Nawaz Sharif, Pakistan's three-time prime minister who could not complete a single full term, was surprised by the country's Supreme Court's directive to allow former president Pervez Musharraf to contest the July 25 general elections on the condition that he would appear before the court in Lahore in person on June 13 to attend the court's hearing, the Dawn reported.
On Thursday, June 7, a three-judge bench headed by Chief Justice Mian Saqib Nisar took up Musharraf's plea against his lifelong disqualification by the Peshawar High Court ahead of the election in 2013.
The high court gave the decision in view of a 2009 verdict under which the imposition of emergency in November 2007 was declared to be illegal. The former army chief's nomination papers for a Karachi seat in that election was scrapped by the election authorities following the court's verdict.
On Thursday, the chief justice of Pakistan said if Musharraf submitted his nomination, it would be received but added that its fate would be determined by the final outcome in the ongoing case.
Sharif, whose second term was cut short by Musharraf's coup in 1999, could not believe the court's decision and told the media on Friday that it was beyond comprehension that the former army chief was permitted to contest the elections, the Dawn report added.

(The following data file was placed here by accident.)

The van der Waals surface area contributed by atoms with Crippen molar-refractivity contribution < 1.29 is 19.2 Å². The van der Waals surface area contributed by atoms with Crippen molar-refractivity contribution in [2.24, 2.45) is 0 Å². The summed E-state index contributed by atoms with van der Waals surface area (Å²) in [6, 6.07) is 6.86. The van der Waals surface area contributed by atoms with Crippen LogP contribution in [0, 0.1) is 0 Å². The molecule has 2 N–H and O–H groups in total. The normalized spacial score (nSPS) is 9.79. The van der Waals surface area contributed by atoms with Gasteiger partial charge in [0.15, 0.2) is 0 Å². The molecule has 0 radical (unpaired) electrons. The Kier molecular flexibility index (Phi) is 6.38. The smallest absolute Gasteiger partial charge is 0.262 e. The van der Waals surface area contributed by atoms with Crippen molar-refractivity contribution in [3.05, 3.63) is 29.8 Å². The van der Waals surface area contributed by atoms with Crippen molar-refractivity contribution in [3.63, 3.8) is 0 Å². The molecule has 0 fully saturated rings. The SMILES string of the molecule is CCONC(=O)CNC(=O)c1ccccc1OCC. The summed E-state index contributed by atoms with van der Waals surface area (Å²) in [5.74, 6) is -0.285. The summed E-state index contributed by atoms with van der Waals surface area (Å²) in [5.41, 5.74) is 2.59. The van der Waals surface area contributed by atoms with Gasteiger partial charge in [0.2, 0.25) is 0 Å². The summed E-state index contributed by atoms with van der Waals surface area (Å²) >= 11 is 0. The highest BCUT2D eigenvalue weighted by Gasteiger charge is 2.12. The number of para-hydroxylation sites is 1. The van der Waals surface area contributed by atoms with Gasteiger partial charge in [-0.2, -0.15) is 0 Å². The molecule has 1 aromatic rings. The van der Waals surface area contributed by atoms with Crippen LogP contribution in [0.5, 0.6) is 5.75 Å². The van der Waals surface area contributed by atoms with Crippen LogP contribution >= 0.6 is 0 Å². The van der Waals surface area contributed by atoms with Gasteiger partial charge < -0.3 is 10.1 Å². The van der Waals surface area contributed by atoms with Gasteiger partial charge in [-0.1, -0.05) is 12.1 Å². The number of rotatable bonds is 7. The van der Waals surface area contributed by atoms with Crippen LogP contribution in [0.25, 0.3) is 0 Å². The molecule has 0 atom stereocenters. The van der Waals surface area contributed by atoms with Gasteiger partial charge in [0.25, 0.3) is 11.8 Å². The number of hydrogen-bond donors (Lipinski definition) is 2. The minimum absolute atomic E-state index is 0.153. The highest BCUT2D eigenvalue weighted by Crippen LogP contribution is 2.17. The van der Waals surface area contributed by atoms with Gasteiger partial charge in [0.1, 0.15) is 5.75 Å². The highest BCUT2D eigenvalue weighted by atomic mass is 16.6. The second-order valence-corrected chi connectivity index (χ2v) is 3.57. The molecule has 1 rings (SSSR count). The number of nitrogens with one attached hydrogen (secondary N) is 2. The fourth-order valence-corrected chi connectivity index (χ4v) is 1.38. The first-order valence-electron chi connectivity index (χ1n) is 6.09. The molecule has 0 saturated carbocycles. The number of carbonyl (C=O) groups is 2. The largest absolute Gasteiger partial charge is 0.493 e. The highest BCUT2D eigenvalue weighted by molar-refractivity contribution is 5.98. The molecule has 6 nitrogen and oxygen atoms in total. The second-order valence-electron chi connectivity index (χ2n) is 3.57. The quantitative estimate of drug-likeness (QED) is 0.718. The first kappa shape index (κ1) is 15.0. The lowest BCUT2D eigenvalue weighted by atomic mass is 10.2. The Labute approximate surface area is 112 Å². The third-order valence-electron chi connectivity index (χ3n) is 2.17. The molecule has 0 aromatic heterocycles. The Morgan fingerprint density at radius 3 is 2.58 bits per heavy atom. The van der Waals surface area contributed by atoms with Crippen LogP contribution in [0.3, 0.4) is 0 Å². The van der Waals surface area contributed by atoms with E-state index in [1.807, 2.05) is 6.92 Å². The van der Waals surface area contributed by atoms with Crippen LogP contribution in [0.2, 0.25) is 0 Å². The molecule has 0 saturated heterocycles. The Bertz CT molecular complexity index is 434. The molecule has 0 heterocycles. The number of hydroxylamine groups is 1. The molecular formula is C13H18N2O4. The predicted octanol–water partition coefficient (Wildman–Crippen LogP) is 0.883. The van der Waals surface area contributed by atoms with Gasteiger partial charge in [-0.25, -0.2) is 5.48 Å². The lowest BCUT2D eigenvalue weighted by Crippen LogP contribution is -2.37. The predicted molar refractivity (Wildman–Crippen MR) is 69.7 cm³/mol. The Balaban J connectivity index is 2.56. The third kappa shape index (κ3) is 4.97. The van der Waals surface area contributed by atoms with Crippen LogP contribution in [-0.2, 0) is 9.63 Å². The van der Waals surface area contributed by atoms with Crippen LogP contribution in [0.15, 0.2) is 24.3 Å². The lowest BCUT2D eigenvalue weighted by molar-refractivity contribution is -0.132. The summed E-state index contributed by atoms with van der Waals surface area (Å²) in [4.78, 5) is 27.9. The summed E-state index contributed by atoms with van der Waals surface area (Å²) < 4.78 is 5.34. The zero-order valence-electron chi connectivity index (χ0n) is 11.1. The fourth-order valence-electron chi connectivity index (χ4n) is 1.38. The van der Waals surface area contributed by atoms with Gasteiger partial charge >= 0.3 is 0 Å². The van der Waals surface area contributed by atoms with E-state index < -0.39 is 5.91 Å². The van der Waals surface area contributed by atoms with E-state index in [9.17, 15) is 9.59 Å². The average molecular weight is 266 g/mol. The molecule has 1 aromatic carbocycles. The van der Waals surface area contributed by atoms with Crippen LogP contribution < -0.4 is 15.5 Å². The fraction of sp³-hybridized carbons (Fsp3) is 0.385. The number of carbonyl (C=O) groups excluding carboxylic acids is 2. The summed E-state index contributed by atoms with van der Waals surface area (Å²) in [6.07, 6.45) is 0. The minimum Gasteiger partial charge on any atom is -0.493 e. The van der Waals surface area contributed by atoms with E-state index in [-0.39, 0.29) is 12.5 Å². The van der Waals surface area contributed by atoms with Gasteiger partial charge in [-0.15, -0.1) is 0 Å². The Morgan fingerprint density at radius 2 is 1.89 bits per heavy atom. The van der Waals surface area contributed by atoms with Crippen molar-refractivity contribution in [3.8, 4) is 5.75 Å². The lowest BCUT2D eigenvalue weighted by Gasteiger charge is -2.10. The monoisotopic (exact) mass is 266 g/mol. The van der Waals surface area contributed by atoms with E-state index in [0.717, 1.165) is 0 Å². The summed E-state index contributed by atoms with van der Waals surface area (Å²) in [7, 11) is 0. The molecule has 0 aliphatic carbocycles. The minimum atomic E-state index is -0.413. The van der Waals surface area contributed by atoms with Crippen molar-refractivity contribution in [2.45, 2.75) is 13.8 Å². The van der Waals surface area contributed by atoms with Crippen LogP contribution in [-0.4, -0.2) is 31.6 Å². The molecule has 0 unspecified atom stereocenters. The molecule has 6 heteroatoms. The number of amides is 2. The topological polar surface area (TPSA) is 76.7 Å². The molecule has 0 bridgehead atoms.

"How could the chief justice extend such an offer to someone accused of high treason?" Sharif said, as per Dawn.
"Is there any law which can empower someone sitting in a high office to give assurance to a military dictator who is facing a high treason case, the Akbar Bugti murder case, the Benazir murder case, judges' detention case and was involved in Lal Masjid operation?" Sharif further asked, according to the report.
He also raked up the issue of his disqualification, saying the same judiciary barred him from holding an office in his own party - the Pakistan Muslim League(Nawaz), ousted him from the post of the prime minister and also stopped him from contesting elections forever.
He also said that the entire country was surprised to see how the judiciary could soften rules for somebody accused of high treason. He said while Musharraf's case was treated with a relaxation, his own plea for three days of exemption from appearing in the court to visit his ailing wife Kulsoom Nawaz was rejected, the Dawn report said.